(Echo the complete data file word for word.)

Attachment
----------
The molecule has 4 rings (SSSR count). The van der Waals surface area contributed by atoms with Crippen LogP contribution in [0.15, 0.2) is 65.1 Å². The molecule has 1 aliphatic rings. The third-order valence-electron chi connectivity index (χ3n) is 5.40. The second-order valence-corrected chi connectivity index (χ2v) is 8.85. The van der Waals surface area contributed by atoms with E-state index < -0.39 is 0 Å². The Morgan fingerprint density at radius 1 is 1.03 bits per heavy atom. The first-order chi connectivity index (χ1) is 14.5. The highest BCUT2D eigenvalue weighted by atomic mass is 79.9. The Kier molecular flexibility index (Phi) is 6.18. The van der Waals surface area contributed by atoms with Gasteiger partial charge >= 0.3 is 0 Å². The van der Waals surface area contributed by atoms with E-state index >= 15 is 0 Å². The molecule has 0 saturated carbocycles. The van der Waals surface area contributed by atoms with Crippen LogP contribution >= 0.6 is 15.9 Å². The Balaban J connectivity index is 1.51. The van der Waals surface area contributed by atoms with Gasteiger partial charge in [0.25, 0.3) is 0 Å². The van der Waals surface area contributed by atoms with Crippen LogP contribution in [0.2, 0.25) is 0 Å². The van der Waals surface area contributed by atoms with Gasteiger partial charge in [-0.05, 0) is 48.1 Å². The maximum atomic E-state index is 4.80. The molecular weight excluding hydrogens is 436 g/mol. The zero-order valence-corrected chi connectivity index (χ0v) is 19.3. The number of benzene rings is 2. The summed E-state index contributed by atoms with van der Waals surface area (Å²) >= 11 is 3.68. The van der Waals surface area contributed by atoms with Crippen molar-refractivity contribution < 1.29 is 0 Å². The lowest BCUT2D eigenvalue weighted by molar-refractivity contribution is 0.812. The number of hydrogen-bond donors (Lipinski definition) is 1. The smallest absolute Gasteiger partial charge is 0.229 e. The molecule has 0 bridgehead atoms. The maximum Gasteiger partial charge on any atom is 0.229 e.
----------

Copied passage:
The molecule has 4 rings (SSSR count). The van der Waals surface area contributed by atoms with Crippen LogP contribution in [0.15, 0.2) is 65.1 Å². The molecule has 1 aliphatic rings. The third-order valence-electron chi connectivity index (χ3n) is 5.40. The second-order valence-corrected chi connectivity index (χ2v) is 8.85. The van der Waals surface area contributed by atoms with E-state index < -0.39 is 0 Å². The Morgan fingerprint density at radius 1 is 1.03 bits per heavy atom. The first-order chi connectivity index (χ1) is 14.5. The highest BCUT2D eigenvalue weighted by atomic mass is 79.9. The Kier molecular flexibility index (Phi) is 6.18. The van der Waals surface area contributed by atoms with Gasteiger partial charge >= 0.3 is 0 Å². The van der Waals surface area contributed by atoms with E-state index >= 15 is 0 Å². The molecule has 0 saturated carbocycles. The van der Waals surface area contributed by atoms with Crippen LogP contribution >= 0.6 is 15.9 Å². The Balaban J connectivity index is 1.51. The van der Waals surface area contributed by atoms with Gasteiger partial charge in [0.25, 0.3) is 0 Å². The van der Waals surface area contributed by atoms with Crippen LogP contribution in [0.2, 0.25) is 0 Å². The van der Waals surface area contributed by atoms with Gasteiger partial charge in [-0.05, 0) is 48.1 Å². The maximum atomic E-state index is 4.80. The molecular weight excluding hydrogens is 436 g/mol. The zero-order valence-corrected chi connectivity index (χ0v) is 19.3. The number of benzene rings is 2. The summed E-state index contributed by atoms with van der Waals surface area (Å²) >= 11 is 3.68. The van der Waals surface area contributed by atoms with Crippen molar-refractivity contribution < 1.29 is 0 Å². The lowest BCUT2D eigenvalue weighted by molar-refractivity contribution is 0.812. The number of hydrogen-bond donors (Lipinski definition) is 1. The smallest absolute Gasteiger partial charge is 0.229 e. The molecule has 0 bridgehead atoms. The maximum Gasteiger partial charge on any atom is 0.229 e.